The Spectator

Feedback | 4 December 2004

Readers respond to recent articles published in The Spectator

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I was horrified at the outright lies that got both the U.S. and Britain into the invasion of Iraq and said that if G.W. were re-elected (not that he won the popular vote the first time) I would leave the country. However, after reading this article, I cannot envision returning to Great Britain.

My God! What has happened to the land of my birth? So resolute and fearless in time of war (I was a child during WWII and not once did I witness hysteria from any adult, whether parent, aunt, uncle, neighbour or teacher) and the same resolve to not be deterred from going about the daily business of living was again displayed during acts of terrorism by the I.R.A. It seems to me that Big Brother government intruded as little as possible.

Have the fear and paranoia that Bush & Co. have instilled into the hearts and minds of the Americans who returned him to office (in the mistaken belief that he would protect them, when in fact his actions have spawned terrorists where there were none) infiltrated British government thinking? Please tell me that it is not so.

No living American had experienced an attack on American soil before 9/11, so one can forgive the resultant shock to the psyche of a nation that thought itself immune. Here, 9/11 is still seen as the ultimate offence, with scant attention being paid to the thousands of Iraqis who have died since the invasion who had nothing to do with 9/11 in the first place. This should not be so in Britain, a nation that has already proven itself unflappable when threatened. The thought of Brits losing their basic rights because of an overreactive and incompetent bureaucracy fills me with anger.

Come on, Brits. We may no longer rule the waves, but we never, never, never shall be slaves!

Valerie Luevano

I agree with your writer's view that we are seeing the emergence of an increasingly overbearing and unnecessary police state. I am a serving police officer myself and must say that we have coped perfectly well in the past without all these new powers.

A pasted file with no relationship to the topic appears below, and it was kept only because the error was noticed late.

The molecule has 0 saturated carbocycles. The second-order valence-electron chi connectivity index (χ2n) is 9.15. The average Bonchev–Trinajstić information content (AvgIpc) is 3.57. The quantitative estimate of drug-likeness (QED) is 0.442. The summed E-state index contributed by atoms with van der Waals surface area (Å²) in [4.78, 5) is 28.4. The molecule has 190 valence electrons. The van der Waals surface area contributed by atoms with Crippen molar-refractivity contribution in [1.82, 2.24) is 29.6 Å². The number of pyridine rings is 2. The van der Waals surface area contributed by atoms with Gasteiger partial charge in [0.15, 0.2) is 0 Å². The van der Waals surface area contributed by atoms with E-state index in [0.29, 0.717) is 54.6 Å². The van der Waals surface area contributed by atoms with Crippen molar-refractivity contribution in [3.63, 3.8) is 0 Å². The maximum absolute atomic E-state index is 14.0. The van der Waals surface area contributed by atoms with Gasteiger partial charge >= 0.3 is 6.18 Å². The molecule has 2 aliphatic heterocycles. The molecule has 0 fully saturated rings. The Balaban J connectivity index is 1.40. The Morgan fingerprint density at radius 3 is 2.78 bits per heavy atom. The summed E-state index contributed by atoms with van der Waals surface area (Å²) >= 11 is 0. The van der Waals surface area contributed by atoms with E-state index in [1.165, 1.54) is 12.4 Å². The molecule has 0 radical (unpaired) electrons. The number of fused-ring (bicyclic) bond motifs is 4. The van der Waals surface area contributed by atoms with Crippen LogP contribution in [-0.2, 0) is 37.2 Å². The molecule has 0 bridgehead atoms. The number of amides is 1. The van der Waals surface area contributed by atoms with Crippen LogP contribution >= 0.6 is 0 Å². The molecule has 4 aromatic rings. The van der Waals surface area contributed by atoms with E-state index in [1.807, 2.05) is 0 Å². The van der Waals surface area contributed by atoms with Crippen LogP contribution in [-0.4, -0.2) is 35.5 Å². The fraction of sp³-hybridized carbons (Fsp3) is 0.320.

On the other hand, your writer was certainly committing one criminal offence in having the baton with him in the car. However, I believe that this matter could have been handled much better by the constable in question. Certainly the language used to the writer and the battery at the police station are inexcusable.

I do think, however that the personal comments made about the police officer's appearance (particularly the remark about his weight) were unnecessary and detracted from the objectivity of the piece.

David Keates

I could barely contain my anger at the article about police behaviour on the embankment.

A campaign by the Spectator to fire these uniformed thugs would be well received. It would also send a powerful signal to the many other aggressive, lazy, arrogant and incompetent scum of which the metropolitan force appears to be largely constituted.

I am City-based investment banker, and am furious at having to put up with chippy, swaggering chimps searching my car, simply because they will never be able to afford to buy one like it.

As an ex army officer, I also concur with the point made about the absence of leadership. I can only assume that management of the Met is drawn exclusively from the pond life which it employs to harass tax-paying motorists.

Anyway, here’s a tip for your readers that I've used to good effect in the past. I exaggerate my Scottish accent to ludicrous proportions when stopped. When they react to this (as they invariably do), you simply scream at them for being racist. The Hendon programming then kicks in, and they let you go. Remember, it’s racist if you ‘believe’ it is. The look of terror in their brain-dead, jobsworth eyes when you use the R word is as enjoyable as it is predictable.

Michael Donnelly

Please don't think matters are any different in Amsterdam - under similar circumstances I had the experience of spending the best part of the night in a police cell, being physically assaulted and threatened - when my wife who happens to be a solicitor arrived, she was treated to threats concerning her further career. Later I spoke to an Amsterdam magistrate I ran into at a Christmas party and he had scores of anecdotes like this one.

Should you consider a European project on police behaviour deterioration since 9/11 or such a date I'm your man.

Pieter Kievit
Amsterdam